When did you first realize MLM was more than just supplemental income?
The fourth month. The first month we earned $2000, and then $3000, $4000, $5000 and that’s more money than I earned driving a truck for 20 years, so by the fourth month we said, ‘This is our future right here.’ I quit my job. Once we went full time we never looked back.
Talk about the decision to branch out from being a distributor to being a co-founder of your own business.
After five years we retired with a seven-figure income, but we always wanted to build our own company. The reason we started WIN was because we had a mutual friend with the Sindlers, and he knew we wanted to build a company. Phil Sindler also wanted to build a company so we came together. We were going to teach our training, just like we proved it worked in one company and then we went to another company and did 230 million in 22 months, so we knew what to do.
Looking back, is it hard to realize you went from once being the guy saying ‘No’ to the opportunity to becoming the one building a business around that opportunity?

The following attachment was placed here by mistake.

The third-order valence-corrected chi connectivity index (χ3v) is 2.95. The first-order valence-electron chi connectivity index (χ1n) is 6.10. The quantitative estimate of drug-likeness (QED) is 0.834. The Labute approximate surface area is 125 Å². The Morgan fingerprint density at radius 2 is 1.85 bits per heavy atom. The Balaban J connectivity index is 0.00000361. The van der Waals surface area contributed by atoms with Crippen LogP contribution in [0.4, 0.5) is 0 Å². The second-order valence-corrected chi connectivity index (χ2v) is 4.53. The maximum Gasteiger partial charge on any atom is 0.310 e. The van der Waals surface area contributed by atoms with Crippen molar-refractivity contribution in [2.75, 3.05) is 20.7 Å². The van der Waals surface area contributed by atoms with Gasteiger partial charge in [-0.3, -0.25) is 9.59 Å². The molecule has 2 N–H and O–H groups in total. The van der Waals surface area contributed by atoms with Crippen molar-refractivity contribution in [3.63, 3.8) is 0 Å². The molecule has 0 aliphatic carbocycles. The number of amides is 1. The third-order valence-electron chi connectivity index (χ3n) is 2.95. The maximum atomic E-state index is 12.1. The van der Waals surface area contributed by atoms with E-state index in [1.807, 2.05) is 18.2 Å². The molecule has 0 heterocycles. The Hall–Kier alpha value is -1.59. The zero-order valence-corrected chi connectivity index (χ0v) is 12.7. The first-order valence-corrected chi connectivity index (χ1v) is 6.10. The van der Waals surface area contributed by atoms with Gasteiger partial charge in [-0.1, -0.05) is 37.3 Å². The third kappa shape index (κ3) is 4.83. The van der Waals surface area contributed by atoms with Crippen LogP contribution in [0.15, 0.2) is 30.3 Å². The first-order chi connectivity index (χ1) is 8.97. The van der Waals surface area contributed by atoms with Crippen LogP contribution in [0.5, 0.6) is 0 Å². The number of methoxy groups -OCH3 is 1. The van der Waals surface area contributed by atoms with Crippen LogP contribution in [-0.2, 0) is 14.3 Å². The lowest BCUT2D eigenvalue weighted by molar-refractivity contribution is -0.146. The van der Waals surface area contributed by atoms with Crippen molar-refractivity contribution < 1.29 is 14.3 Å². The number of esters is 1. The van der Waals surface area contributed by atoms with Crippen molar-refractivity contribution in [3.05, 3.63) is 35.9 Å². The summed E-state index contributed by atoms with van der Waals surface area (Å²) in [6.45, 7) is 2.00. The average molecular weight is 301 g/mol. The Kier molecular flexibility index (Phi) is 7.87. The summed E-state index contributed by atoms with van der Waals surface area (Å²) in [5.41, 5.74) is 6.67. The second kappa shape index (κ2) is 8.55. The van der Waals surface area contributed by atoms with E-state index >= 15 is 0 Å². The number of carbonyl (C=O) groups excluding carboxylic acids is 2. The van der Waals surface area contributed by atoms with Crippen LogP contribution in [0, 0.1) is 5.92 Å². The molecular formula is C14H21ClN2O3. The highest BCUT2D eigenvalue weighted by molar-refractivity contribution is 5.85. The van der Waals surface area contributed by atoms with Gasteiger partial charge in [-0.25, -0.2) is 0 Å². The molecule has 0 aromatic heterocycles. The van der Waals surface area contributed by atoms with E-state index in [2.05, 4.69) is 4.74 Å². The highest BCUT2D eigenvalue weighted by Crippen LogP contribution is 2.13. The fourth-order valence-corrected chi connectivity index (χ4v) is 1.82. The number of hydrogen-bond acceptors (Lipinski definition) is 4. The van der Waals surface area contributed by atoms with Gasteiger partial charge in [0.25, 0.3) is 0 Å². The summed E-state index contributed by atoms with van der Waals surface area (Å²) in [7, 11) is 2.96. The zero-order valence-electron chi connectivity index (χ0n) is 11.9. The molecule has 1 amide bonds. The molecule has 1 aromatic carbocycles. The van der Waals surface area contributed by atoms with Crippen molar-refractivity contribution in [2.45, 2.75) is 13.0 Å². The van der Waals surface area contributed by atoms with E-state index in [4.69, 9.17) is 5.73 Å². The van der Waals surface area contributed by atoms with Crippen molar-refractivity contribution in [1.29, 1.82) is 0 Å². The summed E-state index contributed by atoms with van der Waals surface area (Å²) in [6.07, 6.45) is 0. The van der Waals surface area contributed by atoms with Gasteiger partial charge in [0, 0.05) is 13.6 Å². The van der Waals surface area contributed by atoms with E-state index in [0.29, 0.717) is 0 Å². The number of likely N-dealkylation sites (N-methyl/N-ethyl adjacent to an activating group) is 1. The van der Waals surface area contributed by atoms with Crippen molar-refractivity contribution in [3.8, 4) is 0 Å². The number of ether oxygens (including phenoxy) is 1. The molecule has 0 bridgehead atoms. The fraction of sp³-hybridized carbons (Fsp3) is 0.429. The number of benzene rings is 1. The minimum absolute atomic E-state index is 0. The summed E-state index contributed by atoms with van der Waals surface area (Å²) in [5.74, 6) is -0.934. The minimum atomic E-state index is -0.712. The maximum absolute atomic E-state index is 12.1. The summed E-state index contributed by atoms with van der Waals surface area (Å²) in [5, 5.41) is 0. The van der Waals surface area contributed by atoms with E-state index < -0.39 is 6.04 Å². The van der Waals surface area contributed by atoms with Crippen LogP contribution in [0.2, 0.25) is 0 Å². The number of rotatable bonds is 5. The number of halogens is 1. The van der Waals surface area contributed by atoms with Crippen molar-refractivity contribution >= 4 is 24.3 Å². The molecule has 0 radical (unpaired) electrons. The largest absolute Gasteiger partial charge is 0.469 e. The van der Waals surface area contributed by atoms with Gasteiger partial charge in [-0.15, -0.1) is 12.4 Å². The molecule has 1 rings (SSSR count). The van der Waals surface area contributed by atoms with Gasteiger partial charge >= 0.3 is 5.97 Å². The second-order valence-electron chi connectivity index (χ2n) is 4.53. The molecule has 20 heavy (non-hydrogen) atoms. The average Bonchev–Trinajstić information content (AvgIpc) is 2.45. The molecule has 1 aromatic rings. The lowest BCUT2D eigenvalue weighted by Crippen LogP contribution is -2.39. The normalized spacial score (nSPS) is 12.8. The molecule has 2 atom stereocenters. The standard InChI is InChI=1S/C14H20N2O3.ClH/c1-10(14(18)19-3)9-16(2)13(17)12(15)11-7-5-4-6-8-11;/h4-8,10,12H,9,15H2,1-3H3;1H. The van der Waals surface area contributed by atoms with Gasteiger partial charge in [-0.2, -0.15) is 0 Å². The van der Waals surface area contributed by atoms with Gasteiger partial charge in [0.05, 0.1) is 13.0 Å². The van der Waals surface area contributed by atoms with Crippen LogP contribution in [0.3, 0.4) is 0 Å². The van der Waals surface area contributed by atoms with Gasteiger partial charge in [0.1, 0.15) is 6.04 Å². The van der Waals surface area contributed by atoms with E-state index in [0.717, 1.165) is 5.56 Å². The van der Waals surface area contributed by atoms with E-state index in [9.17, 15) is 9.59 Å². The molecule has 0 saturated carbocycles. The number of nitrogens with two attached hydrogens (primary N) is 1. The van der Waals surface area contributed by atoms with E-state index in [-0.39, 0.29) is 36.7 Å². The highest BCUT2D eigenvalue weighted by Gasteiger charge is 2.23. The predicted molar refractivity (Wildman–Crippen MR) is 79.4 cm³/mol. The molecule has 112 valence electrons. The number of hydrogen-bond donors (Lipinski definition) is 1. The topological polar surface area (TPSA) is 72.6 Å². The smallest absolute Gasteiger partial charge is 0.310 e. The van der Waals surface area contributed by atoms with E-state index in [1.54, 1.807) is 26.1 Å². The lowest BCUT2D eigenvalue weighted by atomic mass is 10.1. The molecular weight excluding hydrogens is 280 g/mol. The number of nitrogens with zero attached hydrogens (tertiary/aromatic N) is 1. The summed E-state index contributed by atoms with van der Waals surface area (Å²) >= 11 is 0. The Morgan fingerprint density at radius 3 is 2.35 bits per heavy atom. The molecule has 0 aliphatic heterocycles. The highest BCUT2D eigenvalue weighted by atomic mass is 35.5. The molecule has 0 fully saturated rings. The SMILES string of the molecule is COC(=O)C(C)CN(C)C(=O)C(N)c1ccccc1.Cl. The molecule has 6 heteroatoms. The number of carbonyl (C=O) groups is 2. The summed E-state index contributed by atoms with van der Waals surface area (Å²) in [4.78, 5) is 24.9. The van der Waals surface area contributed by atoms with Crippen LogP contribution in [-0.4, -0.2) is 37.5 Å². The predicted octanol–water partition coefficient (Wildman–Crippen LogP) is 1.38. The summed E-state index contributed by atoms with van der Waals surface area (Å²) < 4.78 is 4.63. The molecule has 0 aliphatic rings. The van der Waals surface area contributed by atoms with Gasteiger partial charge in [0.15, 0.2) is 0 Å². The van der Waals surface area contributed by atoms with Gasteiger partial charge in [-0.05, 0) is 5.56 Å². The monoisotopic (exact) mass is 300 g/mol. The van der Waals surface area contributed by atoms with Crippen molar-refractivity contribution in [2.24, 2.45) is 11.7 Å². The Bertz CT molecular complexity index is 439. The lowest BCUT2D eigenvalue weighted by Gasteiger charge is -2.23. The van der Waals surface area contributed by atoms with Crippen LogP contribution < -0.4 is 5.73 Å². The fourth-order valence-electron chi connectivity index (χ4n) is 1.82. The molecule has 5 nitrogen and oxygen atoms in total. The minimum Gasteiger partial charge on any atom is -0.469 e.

I know why people say ‘No,’ because I was that person. We are all those people. I’d say 99% of the people we all talk to are going to say ‘No.’ The natural response to change is ‘No.’ Most people in multi-level marketing are looking for somebody to say ‘Yes.’ I am looking for somebody I can get to say ‘Yes.’ Why? Because I was one of those people. I didn’t say ‘No’ because I didn’t want money or didn’t want to send Sheri to college. I said ‘No’ because I didn’t believe I could do it. I said ‘No’ because I knew I couldn’t sell, I knew I didn’t want to be sold to. So I understand the first response is ‘No.’ It’s my responsibility to make sure the person understands why they should say ‘Yes.’